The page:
Boys Basketball: Extra points from Haverford School-Episcopal Academy

With a league that allows as many nonleague games as the Inter-Ac and sets up their opening day with a ceremonial tripleheader, there’s a fair amount of anticipation for a game like Haverford School and Episcopal Academy, even before accounting for the rivalry factor. Saturday’s tilt didn’t disappoint, and while the Fords’ 57-46 victory didn’t include the most thrilling of endings, it featured plenty of clean, competitive basketball showcasing the talented players. Here are a few extra points from today’s game.

Haverford School's Shawn Alston, left, rises for a shot over Episcopal Academy's Mike Hinckley, center, and and Nick Alikakos Saturday during the Fords' 57-46 win at Philadelphia University. (Times Staff/TOM KELLY IV)

Haverford School’s Shawn Alston, left, rises for a shot over Episcopal Academy’s Mike Hinckley, center, and and Nick Alikakos Saturday during the Fords’ 57-46 win at Philadelphia University. (Times Staff/TOM KELLY IV)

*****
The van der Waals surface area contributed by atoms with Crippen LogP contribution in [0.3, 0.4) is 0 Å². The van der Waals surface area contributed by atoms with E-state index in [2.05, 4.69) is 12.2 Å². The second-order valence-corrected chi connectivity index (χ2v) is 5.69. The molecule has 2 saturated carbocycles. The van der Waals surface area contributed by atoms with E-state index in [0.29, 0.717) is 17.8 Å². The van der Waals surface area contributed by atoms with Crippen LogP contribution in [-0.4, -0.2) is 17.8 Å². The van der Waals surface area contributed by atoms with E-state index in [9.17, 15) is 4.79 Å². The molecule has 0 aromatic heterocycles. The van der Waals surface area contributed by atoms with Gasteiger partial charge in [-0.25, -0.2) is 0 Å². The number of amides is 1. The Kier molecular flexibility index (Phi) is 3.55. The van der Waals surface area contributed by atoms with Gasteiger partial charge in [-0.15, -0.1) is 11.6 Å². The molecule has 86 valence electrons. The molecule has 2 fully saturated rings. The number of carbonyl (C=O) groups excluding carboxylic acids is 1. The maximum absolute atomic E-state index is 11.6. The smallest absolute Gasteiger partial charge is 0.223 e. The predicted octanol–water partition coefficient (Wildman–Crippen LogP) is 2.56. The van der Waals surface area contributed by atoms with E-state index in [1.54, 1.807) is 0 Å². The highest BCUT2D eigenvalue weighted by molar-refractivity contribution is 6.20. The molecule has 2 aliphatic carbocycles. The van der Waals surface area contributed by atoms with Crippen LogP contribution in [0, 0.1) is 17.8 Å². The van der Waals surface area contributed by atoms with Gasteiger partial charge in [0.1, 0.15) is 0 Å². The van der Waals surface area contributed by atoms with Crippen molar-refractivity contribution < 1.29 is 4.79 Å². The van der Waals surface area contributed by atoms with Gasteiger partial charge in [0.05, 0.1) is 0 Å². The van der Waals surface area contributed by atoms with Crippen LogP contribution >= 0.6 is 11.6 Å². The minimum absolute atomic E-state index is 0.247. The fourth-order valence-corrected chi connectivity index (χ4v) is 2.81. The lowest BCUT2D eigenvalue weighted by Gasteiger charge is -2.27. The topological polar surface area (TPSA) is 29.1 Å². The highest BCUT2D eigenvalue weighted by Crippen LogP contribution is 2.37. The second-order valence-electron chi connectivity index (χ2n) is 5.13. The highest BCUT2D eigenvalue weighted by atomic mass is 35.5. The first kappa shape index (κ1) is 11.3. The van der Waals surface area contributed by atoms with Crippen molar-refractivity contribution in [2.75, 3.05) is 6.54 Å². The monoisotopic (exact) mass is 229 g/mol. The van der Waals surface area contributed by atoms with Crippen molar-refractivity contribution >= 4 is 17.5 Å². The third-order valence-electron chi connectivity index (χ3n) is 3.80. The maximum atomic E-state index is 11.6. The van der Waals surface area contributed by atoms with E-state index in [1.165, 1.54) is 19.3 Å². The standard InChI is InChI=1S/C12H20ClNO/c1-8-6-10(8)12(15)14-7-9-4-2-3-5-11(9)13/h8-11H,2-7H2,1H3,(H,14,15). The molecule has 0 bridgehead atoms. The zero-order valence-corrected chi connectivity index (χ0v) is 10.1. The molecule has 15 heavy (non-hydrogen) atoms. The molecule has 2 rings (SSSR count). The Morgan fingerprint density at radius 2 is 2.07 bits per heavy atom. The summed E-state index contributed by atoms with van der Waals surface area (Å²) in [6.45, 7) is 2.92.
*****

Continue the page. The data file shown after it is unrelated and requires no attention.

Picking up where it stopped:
– In terms of watchability, this game was one of the better examples of high school basketball you’ll see. It had runs back and forth, periods of fast-paced but under-control basketball and plenty of the missed opportunities that make a game exciting. The combination of low turnover counts (17 total, just six for EA) and low foul tallies (the teams combined for six in the first half, then neither was near the bonus until under two minutes left in the fourth) meant everyone stayed on the floor as long as their stamina held out. There were no ‘what ifs’ when it came to the result.

– Part of the completeness of Saturday’s affair was the return of Derek Mountain, the Fords starting guard/forward who had missed the last five games with a stress fracture in his foot. In befitting the tricky nature of the ailment, Haverford School coach Henry Fairfax said that he received official clearance for Mountain via his doctor when the pregame clock showed 22 seconds to tip off. Mountain said Tuesday after the Fords’ loss to Archbishop Carroll that he’d been cleared to resume shooting but that no timetable was in place. Mountain missed all three of his looks from the field, dished one assist and picked up one rebound in playing a good portion of the game.